Available on NetGalley
Average rating from 8 members
Any discussion about a book called "Loserville" must start with its title. If you only knew that a sports volume was coming out by that name, where would you guess the story was centered?
The winner is indeed Atlanta, as indicated by the subtitle, "How Professional Sports Remade Atlanta - and How Atlanta Remade Professional Sports." The actual titles comes from a series of articles in an Atlanta newspaper a few years ago about what went wrong with the city's teams. After reading the book by Claytor Trutor, it's easy to think that he's got a case for that particular title. It's a wide-ranging look at the circumstances surrounding Atlanta and its professional teams.
When the 1960s began, the four major pro sports were a tight fraternity bunched mostly in the Northeast and Midwest. But changes already were underway that would alter the landscape considerably. The population was shifting - first to the West Coast, as evidenced by the moves of baseball's Dodgers and Giants to Los Angeles and San Francisco. But it was also moving to the so-called Sun Belt states of the South.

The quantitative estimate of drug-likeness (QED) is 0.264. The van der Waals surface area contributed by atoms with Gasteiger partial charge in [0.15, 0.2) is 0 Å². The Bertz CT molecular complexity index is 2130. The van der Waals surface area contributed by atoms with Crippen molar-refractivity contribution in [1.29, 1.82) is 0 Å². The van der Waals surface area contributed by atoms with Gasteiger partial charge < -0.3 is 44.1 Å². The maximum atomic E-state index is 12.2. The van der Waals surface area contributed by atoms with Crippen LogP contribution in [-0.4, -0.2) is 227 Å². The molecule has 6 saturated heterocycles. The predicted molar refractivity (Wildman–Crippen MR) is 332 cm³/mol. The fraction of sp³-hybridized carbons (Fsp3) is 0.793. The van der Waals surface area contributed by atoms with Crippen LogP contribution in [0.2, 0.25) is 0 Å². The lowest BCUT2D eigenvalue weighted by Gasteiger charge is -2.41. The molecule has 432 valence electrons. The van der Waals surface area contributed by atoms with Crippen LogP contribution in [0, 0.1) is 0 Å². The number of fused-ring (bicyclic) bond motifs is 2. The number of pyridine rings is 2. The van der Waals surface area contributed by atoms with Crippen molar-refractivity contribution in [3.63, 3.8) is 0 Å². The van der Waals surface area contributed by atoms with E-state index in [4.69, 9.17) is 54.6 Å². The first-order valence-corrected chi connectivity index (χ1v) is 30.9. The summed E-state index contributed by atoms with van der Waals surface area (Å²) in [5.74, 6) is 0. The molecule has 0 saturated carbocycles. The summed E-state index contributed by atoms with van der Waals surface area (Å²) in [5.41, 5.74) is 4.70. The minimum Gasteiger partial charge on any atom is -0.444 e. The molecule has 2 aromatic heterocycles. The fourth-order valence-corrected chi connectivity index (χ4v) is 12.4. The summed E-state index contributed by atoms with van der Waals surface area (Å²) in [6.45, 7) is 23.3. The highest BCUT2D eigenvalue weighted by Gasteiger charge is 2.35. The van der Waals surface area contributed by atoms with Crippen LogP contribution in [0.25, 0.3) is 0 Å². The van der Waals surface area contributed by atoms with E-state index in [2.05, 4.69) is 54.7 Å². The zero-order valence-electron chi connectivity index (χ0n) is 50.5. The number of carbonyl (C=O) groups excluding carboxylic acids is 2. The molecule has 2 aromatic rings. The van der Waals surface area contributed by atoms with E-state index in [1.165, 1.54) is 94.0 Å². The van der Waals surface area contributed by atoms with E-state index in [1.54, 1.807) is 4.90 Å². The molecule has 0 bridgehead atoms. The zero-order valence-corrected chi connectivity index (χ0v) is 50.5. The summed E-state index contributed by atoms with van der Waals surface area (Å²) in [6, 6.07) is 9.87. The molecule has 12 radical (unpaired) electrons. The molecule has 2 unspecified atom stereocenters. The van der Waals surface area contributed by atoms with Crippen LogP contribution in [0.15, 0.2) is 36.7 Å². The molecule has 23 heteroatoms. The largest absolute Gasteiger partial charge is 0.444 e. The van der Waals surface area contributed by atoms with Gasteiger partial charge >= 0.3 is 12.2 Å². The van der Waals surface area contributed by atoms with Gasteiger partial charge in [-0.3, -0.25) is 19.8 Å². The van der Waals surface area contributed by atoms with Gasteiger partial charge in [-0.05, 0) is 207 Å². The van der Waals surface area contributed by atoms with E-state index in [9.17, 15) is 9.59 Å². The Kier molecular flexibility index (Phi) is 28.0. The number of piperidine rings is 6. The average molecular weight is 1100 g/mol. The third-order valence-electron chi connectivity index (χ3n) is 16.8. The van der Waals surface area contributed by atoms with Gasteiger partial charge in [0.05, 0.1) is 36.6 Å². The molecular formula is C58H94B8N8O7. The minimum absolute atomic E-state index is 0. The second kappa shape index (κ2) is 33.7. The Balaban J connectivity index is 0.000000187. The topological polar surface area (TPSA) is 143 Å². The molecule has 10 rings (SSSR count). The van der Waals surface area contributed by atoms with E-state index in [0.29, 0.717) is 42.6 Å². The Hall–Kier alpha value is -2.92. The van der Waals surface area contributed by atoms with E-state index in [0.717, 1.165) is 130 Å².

The Sixties saw increased numbers in the old Confederacy states, which were mostly left out of big league sports around then. The Miami Dolphins were one of the few exceptions. It was also the time of the civil rights revolution. African Americans still were leaving rural areas of the South by then, but they were just as likely to be landing in the big cities of the South as opposed to going into the big cities of the North and Midwest.
That brings us to Atlanta, which featured a rapidly growing metropolitan area in that era. While it can be a nice problem for a government to have, it doesn't mean the problems are insignificant. You can start with housing, infrastructure, poverty, and go from there. Atlanta had all of that, and it also had something called "white flight" - whites leaving the city in droves and moving to the suburbs. Atlanta soon became a majority black city - and economicially, that almost made the area look like a doughnut on the map.
Politicians and civic leaders got together and search for the old standby, the proverbial "silver bullet," to change the equation. Maybe pro sports could be the answer. It would provide benefits to the community, making it "big league" to a country that from the outside of the South had looked down on the region because of its civil rights policies. Sports could provide benefits in the quality of life for those who wanted to be fans.
The problem, as Trutor points out, was that Atlanta made quite a few mistakes. It was anxious to build a new stadium to lure teams to Georgia, so it build a new multi-purpose stadium. That had the intended goal, as the Braves landed in Atlanta from Milwaukee and the NFL granted an expansion team to the area (Falcons). The stadium was built in Atlanta proper, in an era where new housing for residents was supposed to be built. So the overcrowded and poverty in the city only became worse. What's more, the stadium was near a high-crime area. If suburban fans needed an excuse not to go to games, they had one - and used it, at least when the teams were poor. And they often were.